PepsiCo: Upside Remains

| About: PepsiCo Inc. (PEP)


PepsiCo's recent Bare Foods acquisition underlines managements efforts to strengthen the health foods segment of their product portfolio.

Healthy Foods TAM expected to grow at a 5.1% CAGR, reaching nearly $33 billion by 2025.

Strong, healthy financials opens the door to future growth opportunities fueled by M&A activity.

Company's 18x FY18 earnings multiple vs. ~27x peer average is not warranted; strong dividend and growth opportunities warrant premium.

PepsiCo (PEP) has seen shares peel back over the last several months, falling from just over $120, to as low as $96. Since May, shares have rebounded, rising over 9% from their low.

Chart PEP data by YCharts

Despite the run back up, we believe shares have further upside, likely reaching their $120 level by the end of the year. With Pepsi making itself comfortable in the healthy snacks market, we expect further M&A to continue as the company puts its pile of cash to use.

The fact that the health snacks space is fragmented only makes it better, providing a consolidation opportunity for Pepsi and accelerating their market share growth in the space. When coupled with a relatively low valuation, and strong dividend yield, we see this as a good time to begin building a long-term position in PepsiCo.

Top Line Growth Initiatives

PepsiCo has continued to witness stagnant revenue growth since FY13, with soda sales lagging as a result of more health-conscious consumers. Pepsi's revenue declined at an average rate of 1.1% per year. In FY17, revenue came in at $63.5 billion up just 1.2% y/y.

Source: Morningstar

In an effort to offset this slowdown, management has placed an emphasis on healthy snacks and beverages. Several weeks ago, Pepsi announced their acquisition of Bare Foods Co. (DBA "Bare Snacks") for an undisclosed amount. The deal underlines managements efforts in expanding their healthy snack portfolio as part of their "Better For You" initiative.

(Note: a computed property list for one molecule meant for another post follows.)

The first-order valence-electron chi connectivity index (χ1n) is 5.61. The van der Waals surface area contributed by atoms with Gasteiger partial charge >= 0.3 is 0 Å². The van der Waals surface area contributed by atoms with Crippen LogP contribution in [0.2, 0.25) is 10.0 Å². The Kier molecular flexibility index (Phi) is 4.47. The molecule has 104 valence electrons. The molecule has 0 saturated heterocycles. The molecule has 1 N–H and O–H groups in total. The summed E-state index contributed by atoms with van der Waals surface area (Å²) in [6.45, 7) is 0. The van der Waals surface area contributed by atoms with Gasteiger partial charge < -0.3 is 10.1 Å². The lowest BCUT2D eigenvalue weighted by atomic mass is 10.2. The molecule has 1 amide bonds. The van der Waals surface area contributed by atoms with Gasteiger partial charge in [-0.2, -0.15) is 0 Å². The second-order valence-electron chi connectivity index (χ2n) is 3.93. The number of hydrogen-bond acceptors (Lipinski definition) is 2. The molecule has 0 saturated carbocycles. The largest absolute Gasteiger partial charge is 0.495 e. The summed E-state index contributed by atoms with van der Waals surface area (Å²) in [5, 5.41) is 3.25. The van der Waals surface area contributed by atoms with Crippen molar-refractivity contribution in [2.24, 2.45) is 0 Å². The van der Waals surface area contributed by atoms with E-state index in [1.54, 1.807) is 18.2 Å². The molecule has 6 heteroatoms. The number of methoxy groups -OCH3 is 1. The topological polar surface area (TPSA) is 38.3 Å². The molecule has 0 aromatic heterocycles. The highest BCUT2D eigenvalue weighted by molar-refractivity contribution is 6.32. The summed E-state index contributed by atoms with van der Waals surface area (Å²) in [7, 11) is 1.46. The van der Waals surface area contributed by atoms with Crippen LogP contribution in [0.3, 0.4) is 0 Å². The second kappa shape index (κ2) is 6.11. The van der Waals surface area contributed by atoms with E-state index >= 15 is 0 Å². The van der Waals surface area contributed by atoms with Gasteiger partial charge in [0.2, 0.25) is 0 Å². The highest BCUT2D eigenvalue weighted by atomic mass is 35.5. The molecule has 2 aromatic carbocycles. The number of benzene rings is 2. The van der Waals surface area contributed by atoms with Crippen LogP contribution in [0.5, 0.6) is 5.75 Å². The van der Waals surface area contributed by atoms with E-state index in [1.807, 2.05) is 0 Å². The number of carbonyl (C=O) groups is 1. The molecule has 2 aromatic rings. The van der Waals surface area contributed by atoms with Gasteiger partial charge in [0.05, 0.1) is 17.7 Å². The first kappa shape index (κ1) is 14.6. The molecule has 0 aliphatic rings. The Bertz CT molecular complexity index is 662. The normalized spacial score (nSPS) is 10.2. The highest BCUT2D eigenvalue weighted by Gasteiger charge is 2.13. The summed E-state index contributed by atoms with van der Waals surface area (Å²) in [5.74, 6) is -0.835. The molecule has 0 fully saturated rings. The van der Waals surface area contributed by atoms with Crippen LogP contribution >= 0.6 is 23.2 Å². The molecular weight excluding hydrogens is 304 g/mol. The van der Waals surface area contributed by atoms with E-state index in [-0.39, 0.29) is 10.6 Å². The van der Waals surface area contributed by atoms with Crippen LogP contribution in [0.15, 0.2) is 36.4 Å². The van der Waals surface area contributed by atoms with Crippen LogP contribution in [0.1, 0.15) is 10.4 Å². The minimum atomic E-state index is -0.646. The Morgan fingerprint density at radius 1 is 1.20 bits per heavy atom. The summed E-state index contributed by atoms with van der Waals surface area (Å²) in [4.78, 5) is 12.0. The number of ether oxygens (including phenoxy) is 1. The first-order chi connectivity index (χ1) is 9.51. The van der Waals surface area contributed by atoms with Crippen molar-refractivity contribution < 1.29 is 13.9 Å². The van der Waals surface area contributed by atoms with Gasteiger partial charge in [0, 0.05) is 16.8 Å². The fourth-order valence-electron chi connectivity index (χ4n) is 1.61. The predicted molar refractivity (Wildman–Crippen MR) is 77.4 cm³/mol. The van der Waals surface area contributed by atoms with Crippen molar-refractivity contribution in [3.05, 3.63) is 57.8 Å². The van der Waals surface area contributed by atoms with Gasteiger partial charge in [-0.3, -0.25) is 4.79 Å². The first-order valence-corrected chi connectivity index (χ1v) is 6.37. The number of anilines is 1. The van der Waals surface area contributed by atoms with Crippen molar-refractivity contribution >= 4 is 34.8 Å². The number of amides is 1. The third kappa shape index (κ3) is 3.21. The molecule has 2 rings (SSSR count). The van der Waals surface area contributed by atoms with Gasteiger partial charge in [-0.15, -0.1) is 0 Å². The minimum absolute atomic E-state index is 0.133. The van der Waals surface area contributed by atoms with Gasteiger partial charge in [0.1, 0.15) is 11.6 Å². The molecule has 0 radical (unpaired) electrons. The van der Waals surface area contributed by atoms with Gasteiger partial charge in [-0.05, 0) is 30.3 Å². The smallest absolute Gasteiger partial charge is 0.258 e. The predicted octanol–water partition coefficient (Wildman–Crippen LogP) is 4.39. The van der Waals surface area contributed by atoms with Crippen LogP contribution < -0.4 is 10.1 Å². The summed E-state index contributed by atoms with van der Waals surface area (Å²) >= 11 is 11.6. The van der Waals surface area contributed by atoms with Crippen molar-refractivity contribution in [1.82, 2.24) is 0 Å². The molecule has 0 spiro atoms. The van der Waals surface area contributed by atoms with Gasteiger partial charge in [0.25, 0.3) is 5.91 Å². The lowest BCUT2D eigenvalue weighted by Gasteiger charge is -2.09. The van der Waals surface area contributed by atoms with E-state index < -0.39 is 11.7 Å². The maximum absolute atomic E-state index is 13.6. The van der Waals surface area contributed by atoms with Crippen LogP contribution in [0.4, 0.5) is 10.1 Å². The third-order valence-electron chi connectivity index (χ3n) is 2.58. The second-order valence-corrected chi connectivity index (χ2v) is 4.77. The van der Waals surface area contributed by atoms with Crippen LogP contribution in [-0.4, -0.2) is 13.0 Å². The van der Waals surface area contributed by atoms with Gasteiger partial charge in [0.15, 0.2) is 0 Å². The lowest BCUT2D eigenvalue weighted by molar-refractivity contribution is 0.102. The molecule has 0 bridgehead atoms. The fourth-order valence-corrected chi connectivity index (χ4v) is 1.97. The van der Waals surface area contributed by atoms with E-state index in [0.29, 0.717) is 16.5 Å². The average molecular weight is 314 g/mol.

Source: New York Times

Bare Snacks initially sold baked apple chips, but has since grown their baked fruit and vegetable product offering. The products are sold through a combination of online and in-store outlets throughout the U.S., including Target, Whole Foods, and now Walmart. According to the agreement, Bare Snacks would continue to operate independently although management would report to Frito-Lay North America.

According to Grand View Research, the TAM for Healthy Snacks is set to grow at a ~5.1% CAGR through 2025, reaching nearly $33 billion in size.

Source: Grand View Research

Looking forward, we believe that M&A activity is a great way for Pepsi take advantage of the growing healthy snack market by expanding their product offering, to cater to the more health-conscious consumer. Integration efforts would not be too complex, as witnessed with Bare Snacks' independent operation post-acquisition.

The company's cash situation also provides them with some extra reinforcements in their M&A endeavors. Pepsi's cash pile has grown in FY17 by over $3 billion, at roughly $20.6 billion in the MRQ. Yet Pepsi's debt/equity ratio has consistently grown over the past few years, sitting at ~3.6x in FY17 (~4x MRQ). In spite of the leverage, the company's ability to service debt remains healthy.